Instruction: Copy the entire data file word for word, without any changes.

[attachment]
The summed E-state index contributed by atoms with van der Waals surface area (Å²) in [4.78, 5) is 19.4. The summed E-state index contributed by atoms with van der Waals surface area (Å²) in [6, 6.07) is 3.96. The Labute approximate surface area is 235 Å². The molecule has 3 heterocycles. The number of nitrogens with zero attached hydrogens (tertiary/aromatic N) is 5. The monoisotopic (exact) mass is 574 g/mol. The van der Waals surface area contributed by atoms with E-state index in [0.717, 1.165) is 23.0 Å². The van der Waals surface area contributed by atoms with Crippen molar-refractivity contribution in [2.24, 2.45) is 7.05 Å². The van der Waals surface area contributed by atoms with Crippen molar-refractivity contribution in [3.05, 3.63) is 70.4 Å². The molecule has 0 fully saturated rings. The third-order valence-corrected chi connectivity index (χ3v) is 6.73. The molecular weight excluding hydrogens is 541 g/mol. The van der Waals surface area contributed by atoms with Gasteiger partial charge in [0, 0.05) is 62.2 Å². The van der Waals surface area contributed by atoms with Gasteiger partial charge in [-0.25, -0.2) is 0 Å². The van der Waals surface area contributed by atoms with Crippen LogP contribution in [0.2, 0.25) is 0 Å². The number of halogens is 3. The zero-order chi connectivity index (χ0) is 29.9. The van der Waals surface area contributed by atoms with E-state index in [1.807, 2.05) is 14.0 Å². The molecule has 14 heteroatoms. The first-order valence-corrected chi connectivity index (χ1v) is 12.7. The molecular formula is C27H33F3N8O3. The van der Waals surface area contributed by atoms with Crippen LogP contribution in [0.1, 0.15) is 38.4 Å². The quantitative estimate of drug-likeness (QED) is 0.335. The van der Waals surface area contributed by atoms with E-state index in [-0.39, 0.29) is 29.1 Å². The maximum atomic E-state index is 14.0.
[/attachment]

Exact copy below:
The summed E-state index contributed by atoms with van der Waals surface area (Å²) in [4.78, 5) is 19.4. The summed E-state index contributed by atoms with van der Waals surface area (Å²) in [6, 6.07) is 3.96. The Labute approximate surface area is 235 Å². The molecule has 3 heterocycles. The number of nitrogens with zero attached hydrogens (tertiary/aromatic N) is 5. The monoisotopic (exact) mass is 574 g/mol. The van der Waals surface area contributed by atoms with E-state index in [0.717, 1.165) is 23.0 Å². The van der Waals surface area contributed by atoms with Crippen molar-refractivity contribution in [2.24, 2.45) is 7.05 Å². The van der Waals surface area contributed by atoms with Crippen molar-refractivity contribution in [3.05, 3.63) is 70.4 Å². The molecule has 0 fully saturated rings. The third-order valence-corrected chi connectivity index (χ3v) is 6.73. The molecular weight excluding hydrogens is 541 g/mol. The van der Waals surface area contributed by atoms with Gasteiger partial charge in [0, 0.05) is 62.2 Å². The van der Waals surface area contributed by atoms with Gasteiger partial charge in [-0.25, -0.2) is 0 Å². The van der Waals surface area contributed by atoms with Crippen LogP contribution in [0.2, 0.25) is 0 Å². The number of halogens is 3. The zero-order chi connectivity index (χ0) is 29.9. The van der Waals surface area contributed by atoms with E-state index in [1.807, 2.05) is 14.0 Å². The molecule has 14 heteroatoms. The first-order valence-corrected chi connectivity index (χ1v) is 12.7. The molecular formula is C27H33F3N8O3. The van der Waals surface area contributed by atoms with Crippen LogP contribution in [0.1, 0.15) is 38.4 Å². The quantitative estimate of drug-likeness (QED) is 0.335. The van der Waals surface area contributed by atoms with E-state index in [-0.39, 0.29) is 29.1 Å². The maximum atomic E-state index is 14.0.